Wells Fargo & Co, which has been mired in litigations stemming from a sales scandal, posted a nearly flat first-quarter profit, hurt by lower mortgage banking revenue and higher expenses.
The third-largest U.S. bank by assets said net income applicable to common shareholders was $5.06 billion in the first quarter ended March 31, compared with $5.09 billion a year earlier.
On a per share basis, profit rose to $1.00 from 99 cents a year earlier, beating the average analyst estimate of 97 cents.
Total revenue fell about a percent to $22.00 billion and missed the average estimate of $22.32 billion.
The bank's stock was down 1.5% in premarket trading on Thursday.
Wells Fargo has been dealing with multiple lawsuits and regulatory inquiries since government investigations found in September that some of its employees had opened as many as two million accounts without customers' knowledge.
The scandal damaged the bank's folksy image and also led to the ouster of Chief Executive John Stumpf, but growing deposit balances and a stable level of account closings show that profitability in the long run should not be hampered.
The company has been reporting customer activity in its branch banking unit on a monthly basis ever since the scandal, in an effort to be transparent with investors and to win back their trust.
Total loans rose 1.2% to $958.41 billion in the first quarter, from the year-ago period. Loan growth in general was soft in the first quarter across the industry, following increase in interest rates.
Mortgage banking revenue fell 23 percent to $1.23 billion. Wells Fargo is the largest U.S. residential mortgage lender, having made more than $244 billion worth of loans in 2016, according to trade publication Inside Mortgage Finance.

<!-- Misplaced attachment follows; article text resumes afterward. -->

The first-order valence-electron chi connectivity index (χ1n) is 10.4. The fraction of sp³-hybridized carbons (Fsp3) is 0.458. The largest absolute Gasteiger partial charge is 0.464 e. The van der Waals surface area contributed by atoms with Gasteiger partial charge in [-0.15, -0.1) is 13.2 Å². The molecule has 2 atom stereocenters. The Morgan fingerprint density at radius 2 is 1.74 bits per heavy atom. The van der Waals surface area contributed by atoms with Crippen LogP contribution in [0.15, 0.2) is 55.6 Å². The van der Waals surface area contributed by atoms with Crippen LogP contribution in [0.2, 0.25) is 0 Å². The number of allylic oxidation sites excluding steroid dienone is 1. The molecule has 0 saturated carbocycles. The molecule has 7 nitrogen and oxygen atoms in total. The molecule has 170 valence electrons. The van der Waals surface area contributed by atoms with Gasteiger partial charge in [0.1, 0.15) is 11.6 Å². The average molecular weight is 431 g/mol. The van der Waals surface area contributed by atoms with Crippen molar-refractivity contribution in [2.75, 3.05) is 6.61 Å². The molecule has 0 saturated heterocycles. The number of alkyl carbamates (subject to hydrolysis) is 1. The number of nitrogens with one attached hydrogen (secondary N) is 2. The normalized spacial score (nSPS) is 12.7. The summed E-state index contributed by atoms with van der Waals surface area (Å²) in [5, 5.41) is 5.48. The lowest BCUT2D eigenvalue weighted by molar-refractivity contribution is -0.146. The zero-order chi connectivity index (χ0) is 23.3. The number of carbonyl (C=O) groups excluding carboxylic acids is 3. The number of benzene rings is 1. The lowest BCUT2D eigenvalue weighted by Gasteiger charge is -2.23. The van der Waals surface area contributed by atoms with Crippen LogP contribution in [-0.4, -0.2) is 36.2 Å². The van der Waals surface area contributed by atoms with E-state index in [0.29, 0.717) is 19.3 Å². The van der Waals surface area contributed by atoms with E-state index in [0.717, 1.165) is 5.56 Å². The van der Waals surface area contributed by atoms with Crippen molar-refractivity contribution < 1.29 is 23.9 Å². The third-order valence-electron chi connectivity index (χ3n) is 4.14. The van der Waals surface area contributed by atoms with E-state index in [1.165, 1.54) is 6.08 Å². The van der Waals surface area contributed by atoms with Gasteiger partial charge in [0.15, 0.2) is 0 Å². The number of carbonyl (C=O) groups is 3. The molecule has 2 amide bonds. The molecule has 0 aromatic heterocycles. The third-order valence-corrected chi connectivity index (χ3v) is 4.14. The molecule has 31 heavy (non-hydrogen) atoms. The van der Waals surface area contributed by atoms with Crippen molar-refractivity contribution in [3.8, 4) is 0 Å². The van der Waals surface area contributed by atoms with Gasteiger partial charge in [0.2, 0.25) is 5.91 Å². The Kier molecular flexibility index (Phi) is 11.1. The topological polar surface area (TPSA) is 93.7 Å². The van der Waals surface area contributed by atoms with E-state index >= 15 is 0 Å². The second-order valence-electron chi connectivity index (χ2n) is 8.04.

Net interest income - the amount banks gain from their various loans – rose 5.4% to $12.30 billion.
The U.S. Federal Reserve raised rates by 25 basis points in December and in March, besides indicating more rate hikes in the near future. The March hike was only the third in seven years, when interest rates were kept stagnantly near zero.
Higher interest rates are usually good for banks, allowing them to charge higher rates on loans.
Wells Fargo's efficiency ratio, a closely-watched number reflecting non-interest expenses as a percentage of revenue, was 62.7 percent, compared with 58.7 percent a year ago and 61.2 percent in the previous quarter.
Prior to the sales scandal, Wells Fargo had consistently targeted an efficiency ratio of 55% to 59%. The bank said it expects the ratio to "remain elevated."
Non-interest expenses rose nearly 6 percent to $13.79 billion.
Earlier in the day, JPMorgan Chase & Co reported a 39 percent drop in mortgage revenue even as it posted a nearly 17 percent rise in quarterly profit.